Wolf-Hirschhorn parents, family members, doctors and therapists are rising up and I LIKE IT.  The crowd is getting motivated to produce change and that makes my little heart go “pitter-patter” with excitement.  We are no longer willing to let outdated scientific studies with gloomy photographs of emotionless kids in corners, poor prognosis and all-encompassing phrases like “ALL CHILDREN WITH WOLF HIRSCHHORN SYNDROME [insert horrifying, not-even-accurate, fear-inducing statement here], be the INFORMATION that expecting WHS parents, newly diagnosed families, well-meaning doctors or the general public learn about our kids.  We are getting the word out that,

Wolf-Hirschhorn Syndrome IS NOT WHAT YOU THINK.

Most parents, when given the news that their child has or will have this rare chromosomal deletion, grab their laptops and get “googling.”  They will find a series of studies, eMedicine reports and other research documents that EACH paint a grim picture of life with WHS, a picture of a life with little to no hope.  It is likely, that the diagnosing physicians, unless they have previous experience with a patient with WHS, will simply relay the information that parents have already discovered from their fumbling internet research.  Parents will read that their children may never make eye contact with them, will be riddled with health complications, will likely never talk, walk, eat normally, play with toys, or display affection.  Parents will be told that they will be on this journey alone because the syndrome is so rare and they will never meet another Wolf-Hirschhorn family during the course of their lives.Most parents will succumb to fear and will most likely welcome fear’s friends depression and hopelessness into their already battered hearts and minds.  Parents will likely approach their WHS children with preconceived ideas of their limited potential and with minimal expectations.  The Wolf-Hirschhorn children – they will feel the despair of their caretakers and they will try to speak to their parents in all of those quiet, precious baby ways that…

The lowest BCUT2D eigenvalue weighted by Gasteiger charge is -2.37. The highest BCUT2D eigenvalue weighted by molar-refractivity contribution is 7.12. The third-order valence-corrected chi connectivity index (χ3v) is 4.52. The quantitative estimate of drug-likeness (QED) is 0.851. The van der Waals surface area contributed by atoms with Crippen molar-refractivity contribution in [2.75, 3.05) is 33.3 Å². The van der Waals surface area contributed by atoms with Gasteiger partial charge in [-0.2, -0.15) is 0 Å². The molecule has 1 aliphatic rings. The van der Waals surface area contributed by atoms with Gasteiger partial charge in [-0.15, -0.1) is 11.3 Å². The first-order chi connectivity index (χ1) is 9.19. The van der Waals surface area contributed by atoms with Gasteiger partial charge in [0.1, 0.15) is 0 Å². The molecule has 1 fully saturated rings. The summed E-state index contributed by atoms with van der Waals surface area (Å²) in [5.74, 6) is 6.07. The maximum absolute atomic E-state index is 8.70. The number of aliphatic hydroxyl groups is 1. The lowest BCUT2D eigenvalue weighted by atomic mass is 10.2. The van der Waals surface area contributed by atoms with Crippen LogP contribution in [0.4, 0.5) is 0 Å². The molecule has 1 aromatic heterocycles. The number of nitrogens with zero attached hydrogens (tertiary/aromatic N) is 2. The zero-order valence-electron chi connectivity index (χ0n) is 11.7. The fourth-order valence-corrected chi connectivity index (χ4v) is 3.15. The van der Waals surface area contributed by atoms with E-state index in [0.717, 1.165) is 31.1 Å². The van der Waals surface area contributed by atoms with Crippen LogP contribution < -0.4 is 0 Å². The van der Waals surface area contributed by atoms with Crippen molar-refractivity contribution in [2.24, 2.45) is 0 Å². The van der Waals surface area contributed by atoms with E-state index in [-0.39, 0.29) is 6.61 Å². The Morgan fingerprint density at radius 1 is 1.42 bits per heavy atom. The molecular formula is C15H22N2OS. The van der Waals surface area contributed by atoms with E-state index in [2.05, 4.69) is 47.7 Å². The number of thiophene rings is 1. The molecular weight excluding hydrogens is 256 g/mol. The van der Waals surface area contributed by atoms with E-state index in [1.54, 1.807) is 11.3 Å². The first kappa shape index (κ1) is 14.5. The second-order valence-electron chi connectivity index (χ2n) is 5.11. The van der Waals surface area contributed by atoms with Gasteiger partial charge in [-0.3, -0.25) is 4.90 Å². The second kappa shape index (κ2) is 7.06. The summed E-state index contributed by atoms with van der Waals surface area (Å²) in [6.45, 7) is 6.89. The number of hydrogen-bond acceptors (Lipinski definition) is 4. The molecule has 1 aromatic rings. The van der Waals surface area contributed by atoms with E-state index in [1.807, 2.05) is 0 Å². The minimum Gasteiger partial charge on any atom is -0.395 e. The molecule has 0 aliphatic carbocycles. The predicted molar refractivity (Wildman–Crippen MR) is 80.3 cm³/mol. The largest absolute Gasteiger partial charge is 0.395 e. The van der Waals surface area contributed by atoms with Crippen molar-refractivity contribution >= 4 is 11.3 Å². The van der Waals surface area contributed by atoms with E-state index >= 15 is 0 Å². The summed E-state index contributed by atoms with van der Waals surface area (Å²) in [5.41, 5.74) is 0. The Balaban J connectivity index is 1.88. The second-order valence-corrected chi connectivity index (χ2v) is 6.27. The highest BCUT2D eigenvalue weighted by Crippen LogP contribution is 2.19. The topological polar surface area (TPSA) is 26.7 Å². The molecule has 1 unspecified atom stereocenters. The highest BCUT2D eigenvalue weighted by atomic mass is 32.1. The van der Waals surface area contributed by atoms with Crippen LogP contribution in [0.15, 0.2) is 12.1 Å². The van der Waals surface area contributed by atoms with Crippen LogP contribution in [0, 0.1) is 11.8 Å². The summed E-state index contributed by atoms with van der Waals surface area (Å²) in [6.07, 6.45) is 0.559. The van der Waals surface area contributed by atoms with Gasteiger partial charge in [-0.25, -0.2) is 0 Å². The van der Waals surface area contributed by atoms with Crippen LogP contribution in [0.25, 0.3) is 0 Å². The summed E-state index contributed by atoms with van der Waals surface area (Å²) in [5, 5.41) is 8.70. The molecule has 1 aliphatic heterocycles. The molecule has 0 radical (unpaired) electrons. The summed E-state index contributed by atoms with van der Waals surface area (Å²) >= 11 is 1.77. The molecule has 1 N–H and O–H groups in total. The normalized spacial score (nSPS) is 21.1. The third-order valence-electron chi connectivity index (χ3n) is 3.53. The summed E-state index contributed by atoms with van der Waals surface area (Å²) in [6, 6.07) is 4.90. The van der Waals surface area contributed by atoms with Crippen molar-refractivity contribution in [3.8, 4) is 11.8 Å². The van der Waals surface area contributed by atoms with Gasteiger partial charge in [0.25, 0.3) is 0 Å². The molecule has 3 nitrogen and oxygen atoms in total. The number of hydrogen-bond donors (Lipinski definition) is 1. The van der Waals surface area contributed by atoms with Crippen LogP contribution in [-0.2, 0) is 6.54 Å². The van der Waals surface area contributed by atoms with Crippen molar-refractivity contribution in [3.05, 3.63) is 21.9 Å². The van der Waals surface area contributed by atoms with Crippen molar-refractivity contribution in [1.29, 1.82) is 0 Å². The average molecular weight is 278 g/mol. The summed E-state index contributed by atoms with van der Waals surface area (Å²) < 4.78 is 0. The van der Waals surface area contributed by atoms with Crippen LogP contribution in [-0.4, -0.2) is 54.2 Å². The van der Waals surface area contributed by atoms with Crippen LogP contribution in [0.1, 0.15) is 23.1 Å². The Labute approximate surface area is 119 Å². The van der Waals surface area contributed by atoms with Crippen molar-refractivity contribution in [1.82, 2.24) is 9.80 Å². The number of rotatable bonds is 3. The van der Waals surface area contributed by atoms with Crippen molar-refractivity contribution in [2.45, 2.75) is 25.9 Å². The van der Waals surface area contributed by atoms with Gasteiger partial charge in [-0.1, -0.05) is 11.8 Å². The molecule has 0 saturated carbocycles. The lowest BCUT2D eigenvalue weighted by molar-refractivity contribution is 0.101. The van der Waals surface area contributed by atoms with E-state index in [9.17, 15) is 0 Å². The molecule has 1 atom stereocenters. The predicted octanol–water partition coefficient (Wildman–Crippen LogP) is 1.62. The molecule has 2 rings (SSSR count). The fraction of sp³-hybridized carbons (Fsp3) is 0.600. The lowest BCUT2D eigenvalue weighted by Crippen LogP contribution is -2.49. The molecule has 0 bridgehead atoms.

Wolf-Hirschhorn Syndrome IS NOT WHAT YOU THINK.

The children will grow and accomplish, meet milestones and break barriers, they will leave the ridiculously inaccurate literature about their condition in the dust and simply take-off on the course of life that is ahead of them.  They will not be held down by what the internet, lack of research or uneducated professionals declare – instead they will declare through their miraculous lives that,

Wolf-Hirschhorn Syndrome IS NOT WHAT YOU THINK.

And the parents will rise up, seeing that if their children are not tethered by what the “world” thinks of them, then they should not be either.  They will start blogs, rally on facebook, write articles for local newspapers, and “be the change.”  They will host events, fund raise and share knowledge in an effort to bring awareness and hope that,

Wolf-Hirschhorn Syndrome IS NOT WHAT YOU THINK.

The children and parents will find friendship and acceptance with other families like their own and they will gather together for food, fun and fellowship.  They will share the trials and triumphs of life together and experience a peaceful community that intimately understands that,

Wolf-Hirschhorn Syndrome IS NOT WHAT YOU THINK.

And when words are simply not enough, they will have photographs and memories to remind them and display to others – that truly,

Wolf-Hirschhorn Syndrome IS NOT WHAT YOU THINK.

(CLICK ON PHOTOS TO ENLARGE.  All photos taken by Holly Reynolds of PFMF Photography Lancaster, PA)

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13 Responses to It’s Not What You Think